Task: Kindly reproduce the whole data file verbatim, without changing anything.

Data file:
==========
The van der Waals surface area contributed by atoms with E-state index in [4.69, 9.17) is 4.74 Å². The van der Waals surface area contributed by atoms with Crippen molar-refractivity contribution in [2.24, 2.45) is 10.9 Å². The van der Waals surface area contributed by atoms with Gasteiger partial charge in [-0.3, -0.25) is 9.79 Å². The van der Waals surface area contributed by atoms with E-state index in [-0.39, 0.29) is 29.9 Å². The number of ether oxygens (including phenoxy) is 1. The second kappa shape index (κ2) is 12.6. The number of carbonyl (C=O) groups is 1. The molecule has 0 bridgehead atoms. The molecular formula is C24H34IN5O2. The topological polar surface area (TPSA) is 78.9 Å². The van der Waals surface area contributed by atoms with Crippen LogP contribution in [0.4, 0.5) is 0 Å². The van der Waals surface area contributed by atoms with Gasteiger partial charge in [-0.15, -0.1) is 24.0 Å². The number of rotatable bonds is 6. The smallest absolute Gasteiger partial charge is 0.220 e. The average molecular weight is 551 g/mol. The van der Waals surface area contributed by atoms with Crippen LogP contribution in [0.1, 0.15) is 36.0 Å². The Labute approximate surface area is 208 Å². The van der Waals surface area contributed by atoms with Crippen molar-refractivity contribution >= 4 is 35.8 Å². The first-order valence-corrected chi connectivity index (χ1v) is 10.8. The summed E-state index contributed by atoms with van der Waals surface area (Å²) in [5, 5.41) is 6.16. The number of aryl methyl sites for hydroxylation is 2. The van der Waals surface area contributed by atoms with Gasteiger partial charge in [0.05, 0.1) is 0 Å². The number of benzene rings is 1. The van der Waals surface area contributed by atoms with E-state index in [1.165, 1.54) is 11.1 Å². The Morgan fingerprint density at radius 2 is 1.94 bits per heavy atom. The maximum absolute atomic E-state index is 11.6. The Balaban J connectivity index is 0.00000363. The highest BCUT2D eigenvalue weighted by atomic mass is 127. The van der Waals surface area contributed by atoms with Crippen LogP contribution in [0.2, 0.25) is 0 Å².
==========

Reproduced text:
The van der Waals surface area contributed by atoms with E-state index in [4.69, 9.17) is 4.74 Å². The van der Waals surface area contributed by atoms with Crippen molar-refractivity contribution in [2.24, 2.45) is 10.9 Å². The van der Waals surface area contributed by atoms with Gasteiger partial charge in [-0.3, -0.25) is 9.79 Å². The van der Waals surface area contributed by atoms with E-state index in [-0.39, 0.29) is 29.9 Å². The number of ether oxygens (including phenoxy) is 1. The second kappa shape index (κ2) is 12.6. The number of carbonyl (C=O) groups is 1. The molecule has 0 bridgehead atoms. The molecular formula is C24H34IN5O2. The topological polar surface area (TPSA) is 78.9 Å². The van der Waals surface area contributed by atoms with Crippen LogP contribution in [0.4, 0.5) is 0 Å². The van der Waals surface area contributed by atoms with Gasteiger partial charge in [-0.15, -0.1) is 24.0 Å². The number of rotatable bonds is 6. The smallest absolute Gasteiger partial charge is 0.220 e. The average molecular weight is 551 g/mol. The van der Waals surface area contributed by atoms with Crippen LogP contribution in [0.1, 0.15) is 36.0 Å². The Labute approximate surface area is 208 Å². The van der Waals surface area contributed by atoms with Crippen molar-refractivity contribution >= 4 is 35.8 Å². The first-order valence-corrected chi connectivity index (χ1v) is 10.8. The summed E-state index contributed by atoms with van der Waals surface area (Å²) in [5, 5.41) is 6.16. The number of aryl methyl sites for hydroxylation is 2. The van der Waals surface area contributed by atoms with Gasteiger partial charge in [0.05, 0.1) is 0 Å². The number of benzene rings is 1. The van der Waals surface area contributed by atoms with E-state index in [1.165, 1.54) is 11.1 Å². The Morgan fingerprint density at radius 2 is 1.94 bits per heavy atom. The maximum absolute atomic E-state index is 11.6. The Balaban J connectivity index is 0.00000363. The highest BCUT2D eigenvalue weighted by atomic mass is 127. The van der Waals surface area contributed by atoms with Crippen LogP contribution in [0.2, 0.25) is 0 Å².